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Aomori (city)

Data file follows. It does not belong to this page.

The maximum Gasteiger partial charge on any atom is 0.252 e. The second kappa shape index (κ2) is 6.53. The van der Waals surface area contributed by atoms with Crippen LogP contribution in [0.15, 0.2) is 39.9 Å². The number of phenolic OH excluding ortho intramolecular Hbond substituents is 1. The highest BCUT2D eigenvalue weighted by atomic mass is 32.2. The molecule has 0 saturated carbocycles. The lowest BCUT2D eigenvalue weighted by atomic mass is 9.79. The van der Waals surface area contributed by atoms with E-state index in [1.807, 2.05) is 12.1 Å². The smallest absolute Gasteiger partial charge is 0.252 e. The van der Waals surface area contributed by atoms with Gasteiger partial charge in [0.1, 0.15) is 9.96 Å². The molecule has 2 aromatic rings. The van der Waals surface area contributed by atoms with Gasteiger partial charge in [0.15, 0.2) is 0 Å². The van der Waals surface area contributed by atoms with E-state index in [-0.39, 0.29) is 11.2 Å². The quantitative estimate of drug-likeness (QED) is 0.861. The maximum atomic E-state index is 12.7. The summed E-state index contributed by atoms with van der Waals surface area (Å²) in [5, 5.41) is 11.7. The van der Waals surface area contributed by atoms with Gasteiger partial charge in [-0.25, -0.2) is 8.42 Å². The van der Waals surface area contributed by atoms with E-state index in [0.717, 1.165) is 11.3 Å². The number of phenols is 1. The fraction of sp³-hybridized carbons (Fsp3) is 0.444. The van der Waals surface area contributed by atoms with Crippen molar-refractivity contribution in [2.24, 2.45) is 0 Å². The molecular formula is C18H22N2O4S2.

Aomori is the capital city of Aomori Prefecture, in the Tōhoku region of Japan. As of 1 June 2019, the city had an estimated population of 276,567 in 136,209 households, a population density of 335 people per square kilometer spread over the city's total area of 824.61 square kilometers. Aomori is one of Japan's 48 core cities. Aomori is located in central Aomori Prefecture, on a plain between the southern end of Aomori Bay, which it faces to the north and the Hakkōda Mountains to the south. Among other smaller rivers, the city has two large rivers flowing through it, the Komagome River and its tributary, the Arakawa River. Aomori Prefecture Kuroishi, Towada, Hirakawa Kitatsugaru DistrictItayanagi Minamitsugaru District – Fujisaki Higashitsugaru DistrictHiranai, Yomogita Kamikita DistrictShichinohe Like most of Tōhoku, Aomori has a humid temperate climate with hot summers, cold, though not extreme, winters; the city has a humid continental climate. Aomori and its surrounding area are renowned for heavy snowfall, the heaviest among all Japanese cities, and, in fact, among the heaviest in the world.